Volunteers Help Inner-City Chicago Children Prevent Injuries

On January 1, 1995, Chicago Youth Programs (CYP), in conjunction with Children's Memorial Hospital, became the third site of the Injury Free Coalition for Kids program. Karen Sheehan, MD, a pediatrician and co-founder of CYP in 1984, is the site's project director. Co-founder Joseph DiCara, MD, a pediatrician, moonlights as Chicago Youth Programs' unpaid executive director.

Barbara Barlow, MD, founder of the Injury Free program, learned of Sheehan and DiCara through a contact at Children's Memorial Hospital. She was impressed by their dedication in donating much of their free time to providing medical care to youth in the Cabrini Green Housing Project.

The project was part of the Robert Wood Johnson Foundation (RWJF) national program Injury Free Coalition for Kids: Dissemination of a Model Injury Prevention Program for Children and Adolescents.

Key Results

  • During the three-year grant, the original project, the Cabrini Green Youth Program (CGYP) was cloned, creating the Washington Park Youth Program and, most recently, the Uptown Community Project. Reflecting the broader reach, the organization was renamed Chicago Youth Programs.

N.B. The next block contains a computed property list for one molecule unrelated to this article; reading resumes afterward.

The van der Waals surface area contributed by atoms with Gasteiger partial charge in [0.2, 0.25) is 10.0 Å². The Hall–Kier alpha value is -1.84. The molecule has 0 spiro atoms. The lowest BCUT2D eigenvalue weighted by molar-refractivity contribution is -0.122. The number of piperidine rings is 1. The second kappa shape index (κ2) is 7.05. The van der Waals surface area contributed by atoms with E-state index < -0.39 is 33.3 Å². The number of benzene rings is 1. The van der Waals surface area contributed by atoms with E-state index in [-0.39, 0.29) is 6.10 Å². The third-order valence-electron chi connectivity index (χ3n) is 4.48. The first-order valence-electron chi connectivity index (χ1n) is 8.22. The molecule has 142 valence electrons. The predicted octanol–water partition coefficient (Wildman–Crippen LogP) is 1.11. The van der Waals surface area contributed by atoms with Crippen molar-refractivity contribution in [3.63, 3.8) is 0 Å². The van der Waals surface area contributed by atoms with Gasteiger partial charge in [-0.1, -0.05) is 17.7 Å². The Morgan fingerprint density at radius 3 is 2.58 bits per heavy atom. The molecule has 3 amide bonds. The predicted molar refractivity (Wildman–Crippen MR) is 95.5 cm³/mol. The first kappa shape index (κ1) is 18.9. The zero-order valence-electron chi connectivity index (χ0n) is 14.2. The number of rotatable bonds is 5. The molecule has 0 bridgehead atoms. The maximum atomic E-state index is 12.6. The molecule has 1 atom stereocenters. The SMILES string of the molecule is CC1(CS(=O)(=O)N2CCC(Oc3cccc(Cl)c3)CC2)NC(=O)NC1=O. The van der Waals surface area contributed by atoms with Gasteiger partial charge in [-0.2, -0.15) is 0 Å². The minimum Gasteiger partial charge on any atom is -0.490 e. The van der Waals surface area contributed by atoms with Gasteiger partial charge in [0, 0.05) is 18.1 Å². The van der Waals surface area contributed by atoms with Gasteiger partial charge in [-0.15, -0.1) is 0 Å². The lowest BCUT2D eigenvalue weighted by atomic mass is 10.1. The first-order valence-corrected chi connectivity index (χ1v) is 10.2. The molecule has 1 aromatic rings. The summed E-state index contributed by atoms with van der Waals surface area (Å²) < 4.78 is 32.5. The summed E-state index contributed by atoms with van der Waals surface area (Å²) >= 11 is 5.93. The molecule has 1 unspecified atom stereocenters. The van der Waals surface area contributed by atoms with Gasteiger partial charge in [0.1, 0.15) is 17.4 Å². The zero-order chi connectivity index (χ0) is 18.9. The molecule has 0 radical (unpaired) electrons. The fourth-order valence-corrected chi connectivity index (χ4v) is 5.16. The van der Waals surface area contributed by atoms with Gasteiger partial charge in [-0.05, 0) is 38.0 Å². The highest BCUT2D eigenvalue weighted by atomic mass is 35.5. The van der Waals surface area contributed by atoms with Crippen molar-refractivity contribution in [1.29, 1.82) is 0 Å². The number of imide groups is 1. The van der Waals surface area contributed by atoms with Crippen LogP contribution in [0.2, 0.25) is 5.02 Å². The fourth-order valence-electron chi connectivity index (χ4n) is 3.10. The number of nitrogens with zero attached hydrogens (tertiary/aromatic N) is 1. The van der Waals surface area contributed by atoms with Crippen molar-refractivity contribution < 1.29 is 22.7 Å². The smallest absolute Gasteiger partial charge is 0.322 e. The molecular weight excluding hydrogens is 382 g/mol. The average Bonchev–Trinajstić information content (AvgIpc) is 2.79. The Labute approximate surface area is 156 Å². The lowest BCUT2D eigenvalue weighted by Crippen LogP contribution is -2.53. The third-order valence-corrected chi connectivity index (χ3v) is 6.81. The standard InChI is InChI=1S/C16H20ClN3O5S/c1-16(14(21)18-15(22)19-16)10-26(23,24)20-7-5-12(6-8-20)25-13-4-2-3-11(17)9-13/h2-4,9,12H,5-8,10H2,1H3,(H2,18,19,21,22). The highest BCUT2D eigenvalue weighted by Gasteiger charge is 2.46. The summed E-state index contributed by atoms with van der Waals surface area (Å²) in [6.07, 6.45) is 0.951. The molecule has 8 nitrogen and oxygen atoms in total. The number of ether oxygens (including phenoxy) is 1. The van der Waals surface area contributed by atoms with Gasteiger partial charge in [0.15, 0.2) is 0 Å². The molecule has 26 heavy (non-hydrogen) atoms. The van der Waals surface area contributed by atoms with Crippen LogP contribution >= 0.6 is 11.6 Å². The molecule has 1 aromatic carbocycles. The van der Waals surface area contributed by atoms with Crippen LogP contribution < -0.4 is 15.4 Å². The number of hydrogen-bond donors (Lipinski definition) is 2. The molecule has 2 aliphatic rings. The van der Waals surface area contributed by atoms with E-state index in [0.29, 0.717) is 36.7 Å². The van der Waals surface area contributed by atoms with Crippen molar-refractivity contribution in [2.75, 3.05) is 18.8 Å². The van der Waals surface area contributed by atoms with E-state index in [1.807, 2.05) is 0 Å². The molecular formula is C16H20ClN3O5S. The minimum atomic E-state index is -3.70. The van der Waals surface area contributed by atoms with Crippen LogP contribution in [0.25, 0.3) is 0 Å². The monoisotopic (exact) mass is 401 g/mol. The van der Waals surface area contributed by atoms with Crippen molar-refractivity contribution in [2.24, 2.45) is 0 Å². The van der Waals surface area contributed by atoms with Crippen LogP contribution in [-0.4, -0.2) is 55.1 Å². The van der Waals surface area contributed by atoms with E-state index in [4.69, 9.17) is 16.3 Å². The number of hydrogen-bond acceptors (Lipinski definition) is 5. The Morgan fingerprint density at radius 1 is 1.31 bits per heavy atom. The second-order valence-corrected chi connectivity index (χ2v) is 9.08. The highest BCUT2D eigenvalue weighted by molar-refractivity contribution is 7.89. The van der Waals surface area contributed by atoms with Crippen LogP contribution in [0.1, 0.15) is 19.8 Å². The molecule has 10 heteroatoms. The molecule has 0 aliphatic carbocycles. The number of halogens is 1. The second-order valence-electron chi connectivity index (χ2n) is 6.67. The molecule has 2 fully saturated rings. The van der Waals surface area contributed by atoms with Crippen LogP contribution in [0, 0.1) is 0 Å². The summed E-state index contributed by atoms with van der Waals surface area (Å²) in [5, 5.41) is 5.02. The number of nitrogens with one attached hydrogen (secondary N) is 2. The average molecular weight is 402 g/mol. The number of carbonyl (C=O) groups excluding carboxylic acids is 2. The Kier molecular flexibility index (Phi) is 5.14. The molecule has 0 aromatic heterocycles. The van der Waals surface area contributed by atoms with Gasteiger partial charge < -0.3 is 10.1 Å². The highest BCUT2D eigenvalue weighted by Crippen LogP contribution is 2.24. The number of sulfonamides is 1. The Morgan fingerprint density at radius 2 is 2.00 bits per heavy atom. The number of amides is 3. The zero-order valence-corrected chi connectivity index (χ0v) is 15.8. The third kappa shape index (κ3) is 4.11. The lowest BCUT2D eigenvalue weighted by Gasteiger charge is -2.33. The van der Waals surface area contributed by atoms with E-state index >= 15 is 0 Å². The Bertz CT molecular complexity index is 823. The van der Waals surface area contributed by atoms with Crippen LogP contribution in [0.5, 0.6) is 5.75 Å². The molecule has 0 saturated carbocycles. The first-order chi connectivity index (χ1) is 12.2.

• The project serves more than 400 youth at the three locations.
  • The site reports that it provides its activities and services, including health care, for an average cost of $437 per child per year.
  • Since 1992, 93 percent of the participants have achieved, at minimum, a high school education, and avoided jail, pregnancy, and violence, as compared with 39 percent of the same population of teens prior to 1992.
  • The base line data do not show as large a decline as might be expected because many activities and interventions had been under way for a decade before injury monitoring began in 1994 (one year before Children's Memorial Hospital's and Chicago Youth Programs' involvement with the program).
  • The injury data help provide directions for developing appropriate youth activities. Among effective intervention activities, Sheehan points to a comprehensive teen program (Career, Recreation, Children Teaching Children, Scholarship Program, and Clinic).
  • The injury prevention activities were folded into, and complemented, CYP's already well developed fabric of health, mentoring, educational, and recreational activities, and interventions.

The foundation of the Children's Memorial Hospital is raising $1 million to support two new advocacy centers for intentional and unintentional injury: the Violence Injury Prevention Center and the Center for Child Safety. Sheehan is on the boards of both centers.